In the times of COVID-19, you bless every day that takes on some semblance of normal.
So it was Friday when Indiana State's men's basketball team had its first official practice at ISU Arena. Seeing players on the floor six weeks before the season is scheduled to begin felt ... like it ought to.
"I commend these guys on dealing with a tough hand. You have no social life. You have to follow the protocols. These guys have handled it in a mature way. Today did seem normal for them. They had great energy and we got a lot accomplished," ISU coach Greg Lansing said.
Of course, there were plenty of reminders that things aren't normal. When players weren't practicing, masks were worn diligently. All coaches had masks on throughout the practice. There also wasn't the usual group of fans watching.
And attendance wasn't 100% either. Guard Jared Hankins was held out as a precaution, though he has tested negative for COVID-19 when he developed a symptom that falls within ISU's protocol. Ndongo Ndaw and Cobie Barnes were at practice, but both nursed injuries as Ndaw is still working his way back from summer knee surgery and Barnes has an ankle injury that has him in a boot. Walk-on freshman Sam Mervis also recently had a procedure done on his foot.
Still, it was a time for basketball, not COVID-19, and ISU's players relished that.
"Today was a great day. We had a lot of energy and we got a lot of work done," ISU guard Tyreke Key said. "Everybody does their check-in and we do our survey, we're used to all of that by now — the new normal. We're committed to doing the right things."
One of the challenges ISU has this season is integrating seven new players — Kaliex Stephens, Julian Larry, Sam Mervis, Tobias Howard Jr., Ndongo Ndaw, Randy Miller Jr., and Nick Hittle — into a team that already has proven veteran talent.
Some of the new players have different expectations than others. Miller and Howard will be expected to contribute immediately. As will Stephens, who cuts an imposing figure when he steps out on the wing. What all of the new players have in common is that they haven't had the usual access and social time to bond with their teammates. They're doing the best they can given the circumstances.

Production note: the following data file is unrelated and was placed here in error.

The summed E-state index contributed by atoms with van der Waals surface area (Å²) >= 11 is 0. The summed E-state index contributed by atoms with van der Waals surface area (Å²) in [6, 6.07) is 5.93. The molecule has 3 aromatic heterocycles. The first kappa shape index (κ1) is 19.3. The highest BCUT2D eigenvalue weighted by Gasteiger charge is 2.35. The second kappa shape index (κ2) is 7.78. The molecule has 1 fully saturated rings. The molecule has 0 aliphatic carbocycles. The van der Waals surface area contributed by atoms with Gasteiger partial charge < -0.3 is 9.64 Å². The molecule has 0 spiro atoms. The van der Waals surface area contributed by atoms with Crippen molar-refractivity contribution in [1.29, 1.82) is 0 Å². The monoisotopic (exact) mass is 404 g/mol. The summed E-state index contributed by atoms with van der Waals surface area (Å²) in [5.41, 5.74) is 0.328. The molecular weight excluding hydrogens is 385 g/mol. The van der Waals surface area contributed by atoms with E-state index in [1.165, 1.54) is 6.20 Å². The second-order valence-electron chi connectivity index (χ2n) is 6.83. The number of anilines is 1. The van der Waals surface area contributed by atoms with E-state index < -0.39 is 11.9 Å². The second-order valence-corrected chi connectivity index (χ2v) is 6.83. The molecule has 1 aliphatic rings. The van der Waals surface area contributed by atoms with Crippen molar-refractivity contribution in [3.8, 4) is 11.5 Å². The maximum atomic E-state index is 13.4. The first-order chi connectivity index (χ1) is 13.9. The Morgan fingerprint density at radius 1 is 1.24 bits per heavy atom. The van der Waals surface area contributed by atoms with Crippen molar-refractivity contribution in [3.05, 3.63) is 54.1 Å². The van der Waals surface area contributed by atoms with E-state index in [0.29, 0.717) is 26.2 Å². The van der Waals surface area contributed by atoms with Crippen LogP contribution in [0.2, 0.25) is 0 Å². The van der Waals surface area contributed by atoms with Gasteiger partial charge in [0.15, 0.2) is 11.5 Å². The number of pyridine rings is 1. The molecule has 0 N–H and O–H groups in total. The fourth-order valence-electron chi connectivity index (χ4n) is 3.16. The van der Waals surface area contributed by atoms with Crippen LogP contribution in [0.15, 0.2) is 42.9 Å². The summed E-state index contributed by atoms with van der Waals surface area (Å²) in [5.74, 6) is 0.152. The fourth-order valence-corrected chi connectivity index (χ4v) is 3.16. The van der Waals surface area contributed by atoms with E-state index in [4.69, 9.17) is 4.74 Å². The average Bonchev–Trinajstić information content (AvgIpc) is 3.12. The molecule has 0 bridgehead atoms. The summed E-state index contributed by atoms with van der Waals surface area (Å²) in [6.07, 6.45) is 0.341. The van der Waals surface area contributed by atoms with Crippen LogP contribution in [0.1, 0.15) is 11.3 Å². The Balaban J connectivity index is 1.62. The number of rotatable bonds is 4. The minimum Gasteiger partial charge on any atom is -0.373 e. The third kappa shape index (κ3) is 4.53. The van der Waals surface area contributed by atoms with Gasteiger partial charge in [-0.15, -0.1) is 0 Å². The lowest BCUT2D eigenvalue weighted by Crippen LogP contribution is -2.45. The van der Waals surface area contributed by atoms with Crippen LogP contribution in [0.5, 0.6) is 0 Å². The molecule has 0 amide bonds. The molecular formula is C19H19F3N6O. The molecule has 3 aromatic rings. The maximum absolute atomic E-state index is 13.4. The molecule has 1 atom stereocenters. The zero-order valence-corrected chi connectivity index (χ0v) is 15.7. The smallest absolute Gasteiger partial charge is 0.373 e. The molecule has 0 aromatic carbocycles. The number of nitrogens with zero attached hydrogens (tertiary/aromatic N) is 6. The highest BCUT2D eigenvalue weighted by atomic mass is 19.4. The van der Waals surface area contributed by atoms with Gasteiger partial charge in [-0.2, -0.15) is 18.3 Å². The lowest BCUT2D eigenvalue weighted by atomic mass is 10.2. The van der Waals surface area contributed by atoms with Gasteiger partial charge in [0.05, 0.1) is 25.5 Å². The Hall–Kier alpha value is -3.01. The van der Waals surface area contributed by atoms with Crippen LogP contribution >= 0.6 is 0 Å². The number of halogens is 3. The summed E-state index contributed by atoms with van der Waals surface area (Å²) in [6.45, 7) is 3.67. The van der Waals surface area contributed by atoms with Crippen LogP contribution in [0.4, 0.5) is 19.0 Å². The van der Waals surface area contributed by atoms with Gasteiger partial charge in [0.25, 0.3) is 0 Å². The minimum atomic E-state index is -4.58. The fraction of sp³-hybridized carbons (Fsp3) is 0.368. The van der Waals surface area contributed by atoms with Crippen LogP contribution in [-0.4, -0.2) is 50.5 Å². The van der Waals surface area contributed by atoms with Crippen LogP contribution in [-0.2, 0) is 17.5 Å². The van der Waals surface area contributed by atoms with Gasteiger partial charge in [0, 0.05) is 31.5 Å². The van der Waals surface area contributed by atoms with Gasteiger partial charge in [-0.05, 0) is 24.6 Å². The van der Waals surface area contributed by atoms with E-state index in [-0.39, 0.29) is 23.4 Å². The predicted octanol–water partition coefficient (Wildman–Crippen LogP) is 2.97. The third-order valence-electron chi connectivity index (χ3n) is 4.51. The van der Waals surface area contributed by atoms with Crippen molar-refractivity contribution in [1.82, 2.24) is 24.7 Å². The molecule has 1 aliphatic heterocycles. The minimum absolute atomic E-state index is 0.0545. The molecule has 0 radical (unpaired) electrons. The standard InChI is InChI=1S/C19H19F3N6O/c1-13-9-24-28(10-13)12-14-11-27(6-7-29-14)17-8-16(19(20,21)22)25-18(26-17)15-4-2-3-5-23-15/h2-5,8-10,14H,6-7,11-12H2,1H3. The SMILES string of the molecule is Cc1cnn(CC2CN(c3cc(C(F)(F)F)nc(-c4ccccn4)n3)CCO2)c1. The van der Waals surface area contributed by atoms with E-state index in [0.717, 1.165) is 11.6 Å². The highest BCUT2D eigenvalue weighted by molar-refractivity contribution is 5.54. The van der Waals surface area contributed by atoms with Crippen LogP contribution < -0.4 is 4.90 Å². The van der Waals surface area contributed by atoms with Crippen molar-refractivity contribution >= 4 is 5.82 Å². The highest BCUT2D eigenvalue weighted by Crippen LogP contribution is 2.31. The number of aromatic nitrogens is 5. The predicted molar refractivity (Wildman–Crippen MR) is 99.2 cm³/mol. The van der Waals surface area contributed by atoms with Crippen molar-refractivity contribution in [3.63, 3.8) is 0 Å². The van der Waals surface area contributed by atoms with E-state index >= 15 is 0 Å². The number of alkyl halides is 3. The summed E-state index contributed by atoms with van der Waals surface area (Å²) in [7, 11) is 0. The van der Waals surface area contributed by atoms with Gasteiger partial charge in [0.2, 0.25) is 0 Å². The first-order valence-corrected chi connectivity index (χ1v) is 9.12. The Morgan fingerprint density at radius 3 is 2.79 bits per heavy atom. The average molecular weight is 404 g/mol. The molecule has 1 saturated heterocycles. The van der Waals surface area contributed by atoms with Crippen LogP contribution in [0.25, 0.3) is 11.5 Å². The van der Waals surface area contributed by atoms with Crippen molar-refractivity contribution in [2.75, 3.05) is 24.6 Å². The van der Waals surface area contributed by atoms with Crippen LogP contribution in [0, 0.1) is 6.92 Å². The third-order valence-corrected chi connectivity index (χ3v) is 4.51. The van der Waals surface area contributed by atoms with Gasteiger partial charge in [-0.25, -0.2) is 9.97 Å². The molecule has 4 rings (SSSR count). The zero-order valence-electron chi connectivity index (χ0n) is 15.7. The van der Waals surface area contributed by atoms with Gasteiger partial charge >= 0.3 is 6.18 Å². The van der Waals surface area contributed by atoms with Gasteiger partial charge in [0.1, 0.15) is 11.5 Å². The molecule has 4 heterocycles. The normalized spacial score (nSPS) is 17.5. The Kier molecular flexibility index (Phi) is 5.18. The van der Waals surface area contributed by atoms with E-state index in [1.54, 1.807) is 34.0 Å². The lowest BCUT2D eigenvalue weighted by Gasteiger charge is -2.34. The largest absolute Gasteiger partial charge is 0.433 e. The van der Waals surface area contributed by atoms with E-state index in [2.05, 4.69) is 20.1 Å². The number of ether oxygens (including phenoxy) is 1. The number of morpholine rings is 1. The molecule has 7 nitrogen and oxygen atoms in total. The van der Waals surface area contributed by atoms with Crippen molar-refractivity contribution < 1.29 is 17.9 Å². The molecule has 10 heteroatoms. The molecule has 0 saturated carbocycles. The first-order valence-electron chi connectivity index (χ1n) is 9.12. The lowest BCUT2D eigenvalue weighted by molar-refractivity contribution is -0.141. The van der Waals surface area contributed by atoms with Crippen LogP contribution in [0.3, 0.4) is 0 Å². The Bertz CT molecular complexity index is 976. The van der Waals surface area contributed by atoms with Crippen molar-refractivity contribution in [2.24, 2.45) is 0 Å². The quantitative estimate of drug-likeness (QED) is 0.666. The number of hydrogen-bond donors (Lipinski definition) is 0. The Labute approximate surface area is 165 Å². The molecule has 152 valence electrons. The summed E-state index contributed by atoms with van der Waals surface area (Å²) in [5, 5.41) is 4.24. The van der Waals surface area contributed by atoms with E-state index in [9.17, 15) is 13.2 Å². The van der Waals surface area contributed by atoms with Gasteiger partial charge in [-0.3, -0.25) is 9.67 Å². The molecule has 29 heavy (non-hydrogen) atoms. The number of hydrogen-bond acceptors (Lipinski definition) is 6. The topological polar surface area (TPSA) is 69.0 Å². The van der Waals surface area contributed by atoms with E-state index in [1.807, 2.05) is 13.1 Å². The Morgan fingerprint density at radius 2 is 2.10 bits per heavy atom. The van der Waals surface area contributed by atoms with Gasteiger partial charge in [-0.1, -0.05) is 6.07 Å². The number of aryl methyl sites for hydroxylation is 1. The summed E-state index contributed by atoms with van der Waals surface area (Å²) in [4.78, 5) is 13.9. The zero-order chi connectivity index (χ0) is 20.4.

"This is what we've been waiting for. Coach has been talking to us about how we want our identity to be. We want to play hard, talk on defense and play together. We had a great first practice," Miller said.
Miller was asked where he feels he fits within the identity ISU is trying to carve out.
"I'm a tough player. That's what you have to do to win, you have to be tough. That's what we want our identity to be," Miller said.
The veteran players also have something new to contend with — expectations. ISU was picked fourth in the Missouri Valley Conference after finishing 18-12 and in a third-place tie last season. Key is the only senior in a core group of proven contributors that includes Jake LaRavia, Tre Williams and Cooper Neese.
Miller was asked what his first impression was of his new ISU teammates.
"They're all great guys and they love to be in the gym. That's what you love about these guys. Every chance they have to get in the gym to be better, they're here. And they're always trying to bring someone with them to be better. That's how you create a championship team," Miller said.
Chemistry between the new players and the proven veterans will go a long way towards determining the Sycamores' fate in 2020-21. Camaraderie is difficult to achieve when social distancing and keeping players apart to squelch any threat of a COVID-19 outbreak is possible. However, Lansing is enthused with what he's seen away from an official team activity.
"They've been feeling their way, but the biggest thing is this group has worked on their own outside of our allotted time. They've lived in the gym. They've worked more individually and with each other outside of when we can do it. They've gotten to know each other that way," Lansing said.
Lansing said that process has created a work ethic he likes too.
"It carries over to our practices. This isn't a group where you have to ask them to play hard. As a coach? It's easy. When you practice, you just practice," Lansing said.
• NCAA ruling on winter athlete eligibility — On Wednesday, the NCAA granted winter athletes in all sports another year of eligibility due to the uncertainties and disruptions due to COVID-19.
This means, in theory, no one on ISU's roster will lose a year of eligibility and all could return next year. It also gives athletes the opportunity to opt out and not be penalized for it when it comes to their NCAA "clock" of eligibility.
"My thought on it is just like anything else when it involves a student-athlete. The more we can do for them? Let's do it. I'm all about them making money off their likeness. They can't have a social life if they want to play a sport. None of us had to go through that. We need to do something for these players," Lansing said.
While the focus was on how this ruling might effect the status of seniors — Key, Howard and Miller are the Sycamores' seniors — it affects the entire roster. If a plurality of the roster wants to exercise their right to take another year, it could create a logjam on the young side of the roster. It could affect the status of high school seniors and junior college transfers trying to find their way to a Division I roster.
Lansing said he hasn't gone through the specifics of the ruling as it pertains to the Sycamores.
"I'm all for it, though I don't know how we'll handle it specifically, but if they want to spend another year playing for the Sycamores? We'd love it," Lansing said.